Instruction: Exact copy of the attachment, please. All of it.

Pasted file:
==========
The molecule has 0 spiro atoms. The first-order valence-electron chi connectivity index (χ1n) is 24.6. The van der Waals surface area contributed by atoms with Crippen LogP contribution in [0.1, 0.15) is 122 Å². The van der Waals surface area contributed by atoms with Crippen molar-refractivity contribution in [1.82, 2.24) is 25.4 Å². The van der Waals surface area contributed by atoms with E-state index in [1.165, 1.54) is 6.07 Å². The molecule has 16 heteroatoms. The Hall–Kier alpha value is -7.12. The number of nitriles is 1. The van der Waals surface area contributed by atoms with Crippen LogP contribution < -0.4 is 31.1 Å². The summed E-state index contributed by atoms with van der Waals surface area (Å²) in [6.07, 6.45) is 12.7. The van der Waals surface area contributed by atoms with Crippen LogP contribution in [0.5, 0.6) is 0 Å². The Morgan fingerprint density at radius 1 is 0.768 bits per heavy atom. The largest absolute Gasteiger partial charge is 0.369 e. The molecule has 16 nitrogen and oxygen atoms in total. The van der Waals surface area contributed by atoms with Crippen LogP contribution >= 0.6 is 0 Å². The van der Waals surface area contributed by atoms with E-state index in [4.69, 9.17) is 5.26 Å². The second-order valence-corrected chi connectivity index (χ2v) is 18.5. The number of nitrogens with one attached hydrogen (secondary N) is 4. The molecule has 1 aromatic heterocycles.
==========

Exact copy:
The molecule has 0 spiro atoms. The first-order valence-electron chi connectivity index (χ1n) is 24.6. The van der Waals surface area contributed by atoms with Crippen LogP contribution in [0.1, 0.15) is 122 Å². The van der Waals surface area contributed by atoms with Crippen molar-refractivity contribution in [1.82, 2.24) is 25.4 Å². The van der Waals surface area contributed by atoms with E-state index in [1.165, 1.54) is 6.07 Å². The molecule has 16 heteroatoms. The Hall–Kier alpha value is -7.12. The number of nitriles is 1. The van der Waals surface area contributed by atoms with Crippen LogP contribution < -0.4 is 31.1 Å². The summed E-state index contributed by atoms with van der Waals surface area (Å²) in [6.07, 6.45) is 12.7. The van der Waals surface area contributed by atoms with Crippen LogP contribution in [0.5, 0.6) is 0 Å². The Morgan fingerprint density at radius 1 is 0.768 bits per heavy atom. The largest absolute Gasteiger partial charge is 0.369 e. The molecule has 16 nitrogen and oxygen atoms in total. The van der Waals surface area contributed by atoms with Crippen LogP contribution >= 0.6 is 0 Å². The van der Waals surface area contributed by atoms with E-state index in [4.69, 9.17) is 5.26 Å². The second-order valence-corrected chi connectivity index (χ2v) is 18.5. The number of nitrogens with one attached hydrogen (secondary N) is 4. The molecule has 1 aromatic heterocycles.